Your app is your business information analyst and usability tester

What I’ve written about so far has focused on the trial users’ actual experience. But I would be remiss if I didn’t talk about the other roles that your SaaS app plays. Your app should collect every possible bit of data it can – so architect it accordingly.

I’ve had many an argument with database architects about my voracious appetite for data. I’ll admit it. I can’t get enough. But in the end, having the data is ALWAYS better than not having it, and the few dollars of storage required pale in comparison to not having what you need when you need it.

  • Treat your online product like a website: know where every user clicked, where they abandoned, how long they spent on pages, what mistakes they make.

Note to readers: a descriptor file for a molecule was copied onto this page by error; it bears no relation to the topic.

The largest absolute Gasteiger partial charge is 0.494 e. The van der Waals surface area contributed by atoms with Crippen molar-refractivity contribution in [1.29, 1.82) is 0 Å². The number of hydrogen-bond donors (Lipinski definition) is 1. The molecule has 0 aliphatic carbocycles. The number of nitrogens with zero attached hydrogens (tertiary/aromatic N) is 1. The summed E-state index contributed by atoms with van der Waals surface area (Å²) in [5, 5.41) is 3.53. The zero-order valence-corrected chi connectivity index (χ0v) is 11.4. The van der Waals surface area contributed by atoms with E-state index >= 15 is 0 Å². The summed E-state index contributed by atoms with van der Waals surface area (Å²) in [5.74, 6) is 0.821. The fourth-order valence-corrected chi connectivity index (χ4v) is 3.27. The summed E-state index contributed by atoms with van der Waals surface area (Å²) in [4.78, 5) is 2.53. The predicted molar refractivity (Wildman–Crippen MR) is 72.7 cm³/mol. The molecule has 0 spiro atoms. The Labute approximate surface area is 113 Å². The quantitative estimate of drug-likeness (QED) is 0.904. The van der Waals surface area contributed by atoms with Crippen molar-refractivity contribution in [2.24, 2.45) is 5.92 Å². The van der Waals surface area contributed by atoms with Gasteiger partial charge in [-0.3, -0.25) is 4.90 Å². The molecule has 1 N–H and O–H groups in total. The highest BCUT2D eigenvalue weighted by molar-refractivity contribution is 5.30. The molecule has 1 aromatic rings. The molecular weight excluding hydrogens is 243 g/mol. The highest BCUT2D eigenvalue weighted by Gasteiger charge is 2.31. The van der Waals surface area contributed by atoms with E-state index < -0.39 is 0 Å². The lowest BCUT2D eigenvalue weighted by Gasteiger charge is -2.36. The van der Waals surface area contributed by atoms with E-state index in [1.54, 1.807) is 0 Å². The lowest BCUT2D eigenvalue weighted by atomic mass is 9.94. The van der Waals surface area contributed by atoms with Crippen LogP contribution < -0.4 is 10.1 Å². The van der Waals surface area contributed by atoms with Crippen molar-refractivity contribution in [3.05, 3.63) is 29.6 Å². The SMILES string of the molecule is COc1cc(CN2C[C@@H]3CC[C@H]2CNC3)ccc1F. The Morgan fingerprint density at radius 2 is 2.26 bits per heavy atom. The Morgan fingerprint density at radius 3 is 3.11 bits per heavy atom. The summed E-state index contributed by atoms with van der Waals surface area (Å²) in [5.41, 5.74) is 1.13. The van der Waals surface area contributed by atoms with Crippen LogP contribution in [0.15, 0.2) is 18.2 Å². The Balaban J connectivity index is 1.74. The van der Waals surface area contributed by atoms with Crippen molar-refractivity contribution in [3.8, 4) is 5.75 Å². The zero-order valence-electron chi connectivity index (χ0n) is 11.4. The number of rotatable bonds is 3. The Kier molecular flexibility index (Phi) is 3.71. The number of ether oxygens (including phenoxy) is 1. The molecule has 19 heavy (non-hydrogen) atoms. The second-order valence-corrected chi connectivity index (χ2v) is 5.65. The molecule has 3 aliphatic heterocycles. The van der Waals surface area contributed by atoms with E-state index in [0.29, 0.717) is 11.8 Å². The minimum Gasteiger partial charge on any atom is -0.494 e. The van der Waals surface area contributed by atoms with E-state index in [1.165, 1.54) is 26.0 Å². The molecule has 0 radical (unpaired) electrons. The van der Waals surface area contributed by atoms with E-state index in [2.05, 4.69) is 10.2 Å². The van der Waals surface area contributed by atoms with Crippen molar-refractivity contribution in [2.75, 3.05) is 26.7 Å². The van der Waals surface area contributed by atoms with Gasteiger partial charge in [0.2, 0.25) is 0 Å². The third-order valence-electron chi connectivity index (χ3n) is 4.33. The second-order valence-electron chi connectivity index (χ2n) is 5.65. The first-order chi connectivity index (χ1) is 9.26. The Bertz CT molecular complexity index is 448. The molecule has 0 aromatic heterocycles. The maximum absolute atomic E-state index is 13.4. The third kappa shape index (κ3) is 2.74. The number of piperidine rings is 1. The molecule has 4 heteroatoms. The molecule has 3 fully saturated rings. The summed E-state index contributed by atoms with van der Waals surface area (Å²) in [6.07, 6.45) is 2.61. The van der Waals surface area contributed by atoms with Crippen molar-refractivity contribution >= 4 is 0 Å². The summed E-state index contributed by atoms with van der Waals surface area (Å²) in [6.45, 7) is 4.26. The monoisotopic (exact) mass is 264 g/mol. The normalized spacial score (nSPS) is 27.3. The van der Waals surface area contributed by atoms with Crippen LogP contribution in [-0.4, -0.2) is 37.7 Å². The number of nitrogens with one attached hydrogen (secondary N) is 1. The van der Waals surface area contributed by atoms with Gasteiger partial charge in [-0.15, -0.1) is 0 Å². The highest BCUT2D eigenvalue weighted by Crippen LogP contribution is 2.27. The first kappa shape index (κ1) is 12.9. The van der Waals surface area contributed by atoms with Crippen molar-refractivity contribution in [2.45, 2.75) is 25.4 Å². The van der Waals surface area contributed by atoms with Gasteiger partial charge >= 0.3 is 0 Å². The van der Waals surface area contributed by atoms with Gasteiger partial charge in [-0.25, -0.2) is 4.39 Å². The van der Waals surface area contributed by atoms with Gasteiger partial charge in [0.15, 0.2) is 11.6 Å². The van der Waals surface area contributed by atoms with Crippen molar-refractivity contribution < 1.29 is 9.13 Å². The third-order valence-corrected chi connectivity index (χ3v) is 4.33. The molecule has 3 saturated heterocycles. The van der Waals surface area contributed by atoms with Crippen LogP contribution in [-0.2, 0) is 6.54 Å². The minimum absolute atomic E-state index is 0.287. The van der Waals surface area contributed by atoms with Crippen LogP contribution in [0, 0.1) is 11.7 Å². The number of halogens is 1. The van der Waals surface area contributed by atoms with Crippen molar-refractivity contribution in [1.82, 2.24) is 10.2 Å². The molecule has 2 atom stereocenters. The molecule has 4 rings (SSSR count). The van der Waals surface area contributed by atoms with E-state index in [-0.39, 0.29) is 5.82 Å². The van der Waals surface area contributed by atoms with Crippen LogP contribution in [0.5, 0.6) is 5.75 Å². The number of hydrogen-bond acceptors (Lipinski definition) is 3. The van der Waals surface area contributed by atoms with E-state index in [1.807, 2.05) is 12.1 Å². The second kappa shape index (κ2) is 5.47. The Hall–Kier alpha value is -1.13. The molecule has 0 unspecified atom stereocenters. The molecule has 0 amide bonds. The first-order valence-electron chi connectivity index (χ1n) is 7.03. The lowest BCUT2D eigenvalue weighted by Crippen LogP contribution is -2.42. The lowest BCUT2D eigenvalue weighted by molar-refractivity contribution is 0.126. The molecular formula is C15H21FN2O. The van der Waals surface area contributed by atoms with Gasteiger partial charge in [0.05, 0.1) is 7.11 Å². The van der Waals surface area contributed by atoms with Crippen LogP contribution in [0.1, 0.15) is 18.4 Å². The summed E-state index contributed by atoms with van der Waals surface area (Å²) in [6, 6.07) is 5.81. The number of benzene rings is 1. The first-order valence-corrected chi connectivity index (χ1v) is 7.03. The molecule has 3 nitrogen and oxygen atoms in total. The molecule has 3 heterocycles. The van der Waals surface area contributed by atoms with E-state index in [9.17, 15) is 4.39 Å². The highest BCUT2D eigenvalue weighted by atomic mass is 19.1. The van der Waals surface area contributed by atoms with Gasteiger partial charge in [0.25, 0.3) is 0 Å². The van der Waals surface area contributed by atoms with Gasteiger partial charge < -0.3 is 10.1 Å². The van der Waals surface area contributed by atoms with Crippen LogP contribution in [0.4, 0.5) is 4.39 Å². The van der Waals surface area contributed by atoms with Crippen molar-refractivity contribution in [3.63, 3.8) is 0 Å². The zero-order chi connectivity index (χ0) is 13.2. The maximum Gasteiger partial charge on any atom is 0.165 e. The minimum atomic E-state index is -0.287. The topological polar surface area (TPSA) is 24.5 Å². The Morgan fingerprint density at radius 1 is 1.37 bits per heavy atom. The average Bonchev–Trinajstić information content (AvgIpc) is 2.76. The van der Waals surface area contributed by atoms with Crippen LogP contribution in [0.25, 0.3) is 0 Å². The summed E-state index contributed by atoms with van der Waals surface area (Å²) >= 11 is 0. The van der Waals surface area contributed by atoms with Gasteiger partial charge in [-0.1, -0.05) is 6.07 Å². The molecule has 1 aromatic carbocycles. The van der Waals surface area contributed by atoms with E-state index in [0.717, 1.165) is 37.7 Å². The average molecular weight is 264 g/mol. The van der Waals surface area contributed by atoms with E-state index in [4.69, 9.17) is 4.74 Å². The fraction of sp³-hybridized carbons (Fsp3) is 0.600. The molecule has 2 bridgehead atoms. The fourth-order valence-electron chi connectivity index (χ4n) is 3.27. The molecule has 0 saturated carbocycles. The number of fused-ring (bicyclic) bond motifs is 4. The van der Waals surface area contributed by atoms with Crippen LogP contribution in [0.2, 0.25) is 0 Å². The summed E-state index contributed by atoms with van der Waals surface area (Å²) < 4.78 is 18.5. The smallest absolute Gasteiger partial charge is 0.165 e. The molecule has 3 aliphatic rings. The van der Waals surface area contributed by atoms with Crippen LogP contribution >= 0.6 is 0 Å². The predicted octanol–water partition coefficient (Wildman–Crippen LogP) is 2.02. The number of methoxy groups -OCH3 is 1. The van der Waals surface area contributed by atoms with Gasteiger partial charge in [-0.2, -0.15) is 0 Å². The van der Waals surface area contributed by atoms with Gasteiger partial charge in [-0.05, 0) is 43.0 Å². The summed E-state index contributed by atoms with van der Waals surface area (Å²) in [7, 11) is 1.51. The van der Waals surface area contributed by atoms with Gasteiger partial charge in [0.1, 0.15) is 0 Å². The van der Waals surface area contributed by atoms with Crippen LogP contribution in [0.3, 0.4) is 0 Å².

• Collect data on times and numbers of activities: how many logins, how many times did this or that and last login.
  • Match collected data with actual conversion rates and cancel rates. You’ll find roadblocks, best paths to success and more.

 

So back to Skip’s comment: “service is in the name SaaS.” He’s absolutely right. But it doesn’t end there. Just as Marshall McLuhan said “the medium is the message,” your users’ experience is your app!